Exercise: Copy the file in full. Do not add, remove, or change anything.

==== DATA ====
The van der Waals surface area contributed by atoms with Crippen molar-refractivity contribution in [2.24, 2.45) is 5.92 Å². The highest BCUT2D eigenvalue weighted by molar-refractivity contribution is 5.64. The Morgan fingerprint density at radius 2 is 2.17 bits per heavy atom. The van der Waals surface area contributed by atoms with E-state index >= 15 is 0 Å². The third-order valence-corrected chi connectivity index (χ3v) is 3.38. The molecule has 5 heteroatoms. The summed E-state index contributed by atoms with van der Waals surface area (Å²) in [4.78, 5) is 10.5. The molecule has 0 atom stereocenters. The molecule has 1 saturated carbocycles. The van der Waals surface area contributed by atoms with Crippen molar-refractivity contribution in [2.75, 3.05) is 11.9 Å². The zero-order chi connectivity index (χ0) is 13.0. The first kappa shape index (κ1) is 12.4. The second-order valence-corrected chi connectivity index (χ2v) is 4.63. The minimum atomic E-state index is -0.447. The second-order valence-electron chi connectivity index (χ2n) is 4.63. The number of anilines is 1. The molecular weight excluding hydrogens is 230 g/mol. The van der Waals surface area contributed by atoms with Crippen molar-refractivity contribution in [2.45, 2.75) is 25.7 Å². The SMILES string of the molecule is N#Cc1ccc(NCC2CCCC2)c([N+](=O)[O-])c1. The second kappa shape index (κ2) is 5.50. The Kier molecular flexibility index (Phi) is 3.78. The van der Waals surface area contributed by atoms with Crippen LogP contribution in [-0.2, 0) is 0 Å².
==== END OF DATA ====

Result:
The van der Waals surface area contributed by atoms with Crippen molar-refractivity contribution in [2.24, 2.45) is 5.92 Å². The highest BCUT2D eigenvalue weighted by molar-refractivity contribution is 5.64. The Morgan fingerprint density at radius 2 is 2.17 bits per heavy atom. The van der Waals surface area contributed by atoms with E-state index >= 15 is 0 Å². The third-order valence-corrected chi connectivity index (χ3v) is 3.38. The molecule has 5 heteroatoms. The summed E-state index contributed by atoms with van der Waals surface area (Å²) in [4.78, 5) is 10.5. The molecule has 0 atom stereocenters. The molecule has 1 saturated carbocycles. The van der Waals surface area contributed by atoms with Crippen molar-refractivity contribution in [2.75, 3.05) is 11.9 Å². The zero-order chi connectivity index (χ0) is 13.0. The first kappa shape index (κ1) is 12.4. The second-order valence-corrected chi connectivity index (χ2v) is 4.63. The minimum atomic E-state index is -0.447. The second-order valence-electron chi connectivity index (χ2n) is 4.63. The number of anilines is 1. The molecular weight excluding hydrogens is 230 g/mol. The van der Waals surface area contributed by atoms with Crippen molar-refractivity contribution in [2.45, 2.75) is 25.7 Å². The SMILES string of the molecule is N#Cc1ccc(NCC2CCCC2)c([N+](=O)[O-])c1. The second kappa shape index (κ2) is 5.50. The Kier molecular flexibility index (Phi) is 3.78. The van der Waals surface area contributed by atoms with Crippen LogP contribution in [-0.2, 0) is 0 Å².